Meg Ryan – What a treat, she actually didn’t order a coffee she got a zucchini-walnut muffin. Meg was wearing sunglasses, I nearly missed the sighting but thankfully I recognized her lips (California).

 Jason Biggs – The American Pie star ordered a medium cappuccino, very friendly, but the movie was fresh in my mind and all I could think about was the pie scene, it was an awkward encounter (California).

 Ok, the above customers are either splashed all over the tabloids or a prominent figure in science, it was a little easier to remember their names and drinks. As for the regulars, I see you every day, make the same coffee for you every day, it shouldn’t be too surprising that I can recall your order, it is after all my job.

Art on the Clock

Obama Latte

Obama Latte

The longest part of my day is waiting for the espresso to extract through the portafilter, milk steamed and ready to complete the drink.

Our little café uses about eleven bags of coffee a day. This high volume commands a quick result as there can sometimes be lines out the door. When I make coffee all of the art that appears once I’ve finished pouring, is purely accidental.

Coffee art has never been a huge factor in the quality of my coffee. When I venture to cafes on the weekend, I admire the creaminess of the froth and the rich earthy colours of the crema. The art has a tendency to make me feel guilty when I stick a spoon in to mix my sugar.

Nevertheless, people always thank me for the odd leaf and slanted heart, as if I have individualized the coffee instead of handing over something taken off the production line.

Over the years coffee art has become a culture in itself. 2007 World Latte Art champion Jack Hanna explained that “it used to affect [him] a lot to see [his] hard work just ‘destroyed’.” How easily the spoon can swirl away Hanna’s perfect rosettas and a quick sip can erase the coffee formerly known as art. Any hard work going to waste would be challenging to see.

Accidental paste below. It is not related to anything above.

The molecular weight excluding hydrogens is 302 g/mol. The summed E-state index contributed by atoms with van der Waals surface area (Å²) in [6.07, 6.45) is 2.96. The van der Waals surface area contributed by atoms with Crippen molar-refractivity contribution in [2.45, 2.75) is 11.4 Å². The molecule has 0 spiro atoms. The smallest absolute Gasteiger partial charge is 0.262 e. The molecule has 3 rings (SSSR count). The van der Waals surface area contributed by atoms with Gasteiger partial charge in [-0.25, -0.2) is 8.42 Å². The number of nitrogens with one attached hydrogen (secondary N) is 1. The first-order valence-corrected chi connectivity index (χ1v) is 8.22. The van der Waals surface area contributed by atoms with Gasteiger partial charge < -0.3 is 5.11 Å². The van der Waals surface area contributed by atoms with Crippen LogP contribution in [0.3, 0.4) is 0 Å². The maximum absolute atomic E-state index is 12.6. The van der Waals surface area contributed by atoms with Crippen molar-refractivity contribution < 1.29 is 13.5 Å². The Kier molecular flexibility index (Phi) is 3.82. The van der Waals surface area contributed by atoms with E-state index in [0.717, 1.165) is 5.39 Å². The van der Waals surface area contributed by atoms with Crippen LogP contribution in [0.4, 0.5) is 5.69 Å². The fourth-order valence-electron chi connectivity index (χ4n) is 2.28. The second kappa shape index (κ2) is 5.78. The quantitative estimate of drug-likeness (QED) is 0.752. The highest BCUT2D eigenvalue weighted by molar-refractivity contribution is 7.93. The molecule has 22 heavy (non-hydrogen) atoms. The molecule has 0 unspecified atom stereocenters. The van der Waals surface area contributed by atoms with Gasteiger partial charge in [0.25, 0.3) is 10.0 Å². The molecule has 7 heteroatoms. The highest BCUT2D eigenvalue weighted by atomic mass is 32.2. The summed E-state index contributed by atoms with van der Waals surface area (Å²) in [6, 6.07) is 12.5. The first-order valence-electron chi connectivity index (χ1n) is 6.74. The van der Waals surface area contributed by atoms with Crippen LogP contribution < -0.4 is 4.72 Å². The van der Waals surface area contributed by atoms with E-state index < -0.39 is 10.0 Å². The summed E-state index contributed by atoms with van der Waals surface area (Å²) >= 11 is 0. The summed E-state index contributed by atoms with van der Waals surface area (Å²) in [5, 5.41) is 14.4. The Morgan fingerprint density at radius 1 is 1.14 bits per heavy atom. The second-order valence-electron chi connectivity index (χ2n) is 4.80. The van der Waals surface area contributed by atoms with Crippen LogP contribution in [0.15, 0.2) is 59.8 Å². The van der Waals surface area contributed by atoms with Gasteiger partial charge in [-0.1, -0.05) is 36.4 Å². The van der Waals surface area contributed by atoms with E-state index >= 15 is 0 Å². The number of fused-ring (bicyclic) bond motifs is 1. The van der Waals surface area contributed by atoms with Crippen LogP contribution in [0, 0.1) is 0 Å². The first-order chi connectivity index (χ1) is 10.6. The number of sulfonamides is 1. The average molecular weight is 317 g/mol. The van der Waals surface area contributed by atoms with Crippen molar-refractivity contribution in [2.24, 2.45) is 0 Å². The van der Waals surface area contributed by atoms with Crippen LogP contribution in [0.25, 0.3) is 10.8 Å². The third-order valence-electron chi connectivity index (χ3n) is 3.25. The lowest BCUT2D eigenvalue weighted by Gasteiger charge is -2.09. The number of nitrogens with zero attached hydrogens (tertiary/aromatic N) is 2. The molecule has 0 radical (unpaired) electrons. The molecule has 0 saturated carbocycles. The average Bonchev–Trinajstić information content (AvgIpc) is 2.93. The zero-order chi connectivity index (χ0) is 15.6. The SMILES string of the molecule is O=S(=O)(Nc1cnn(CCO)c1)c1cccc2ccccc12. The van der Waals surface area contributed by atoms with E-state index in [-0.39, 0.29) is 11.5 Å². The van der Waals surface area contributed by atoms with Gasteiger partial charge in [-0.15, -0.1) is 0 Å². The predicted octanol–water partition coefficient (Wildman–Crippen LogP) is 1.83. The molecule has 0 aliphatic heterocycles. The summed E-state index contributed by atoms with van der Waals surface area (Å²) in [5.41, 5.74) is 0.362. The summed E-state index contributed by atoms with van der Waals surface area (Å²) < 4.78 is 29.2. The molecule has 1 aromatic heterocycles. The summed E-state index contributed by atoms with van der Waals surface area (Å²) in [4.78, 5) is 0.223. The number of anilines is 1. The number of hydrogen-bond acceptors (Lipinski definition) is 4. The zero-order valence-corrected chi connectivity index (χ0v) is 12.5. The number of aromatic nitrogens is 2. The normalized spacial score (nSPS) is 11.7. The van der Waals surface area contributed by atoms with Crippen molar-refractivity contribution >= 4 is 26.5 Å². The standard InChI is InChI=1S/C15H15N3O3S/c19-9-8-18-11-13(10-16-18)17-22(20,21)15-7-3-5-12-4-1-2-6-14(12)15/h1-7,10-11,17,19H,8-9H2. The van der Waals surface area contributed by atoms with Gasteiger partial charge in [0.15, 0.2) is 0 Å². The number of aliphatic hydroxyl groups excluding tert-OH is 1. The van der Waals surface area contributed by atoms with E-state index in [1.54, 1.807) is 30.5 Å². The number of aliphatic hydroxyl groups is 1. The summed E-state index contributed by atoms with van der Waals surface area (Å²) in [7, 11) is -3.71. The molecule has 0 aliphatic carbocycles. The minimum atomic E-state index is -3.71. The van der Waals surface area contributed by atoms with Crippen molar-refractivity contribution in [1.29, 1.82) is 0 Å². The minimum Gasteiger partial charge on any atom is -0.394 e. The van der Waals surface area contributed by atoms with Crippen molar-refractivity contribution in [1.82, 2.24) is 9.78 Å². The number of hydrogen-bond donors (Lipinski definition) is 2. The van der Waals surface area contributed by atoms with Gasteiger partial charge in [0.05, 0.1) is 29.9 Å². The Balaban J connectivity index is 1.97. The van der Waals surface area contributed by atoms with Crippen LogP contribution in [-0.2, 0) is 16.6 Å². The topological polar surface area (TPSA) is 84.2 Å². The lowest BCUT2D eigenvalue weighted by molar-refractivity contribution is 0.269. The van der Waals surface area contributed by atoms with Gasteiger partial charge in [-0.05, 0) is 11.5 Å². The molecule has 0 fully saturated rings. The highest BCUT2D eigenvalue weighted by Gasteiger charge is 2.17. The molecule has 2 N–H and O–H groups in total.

Yet he has adopted a new attitude, “taken more of a big picture approach now.” Hanna would rather see his customers “enjoy their experience” than dance around the art, impeding the enjoyment of the actual coffee.

World Barista Judge, Justin Metcalf commented in The Age that the creativity on top of lattes does not “constitute whether it’s a good coffee or not.” Metcalf went on to slam Melbourne’s coffee adding that “people [in Melbourne] are still far more interested in the texture of the milk and whether it’s got a pattern on top.”

The art is in place as a reminder to customers that effort is mandatory in order to make an enjoyable beverage. In order to produce the art, the crema needs to be the right colour and the milk needs to be frothed in a way that houses the creativity. If a barista has taken the time to learn to draw on a beverage then they have also taken the time to see how the crema will react. Bad tasting crema and poorly steamed milk does not react well and the art will not look tasty.

My customers love a random heart, even Jackson Pollock style designs, I always get a compliment. As a barista, it is nice to be appreciated not only for the art, but for the effort as a whole. As a customer it is nice to know that a white heart on top of my latte has been made especially for me, even if I do turn it into a blob once I add the sugars.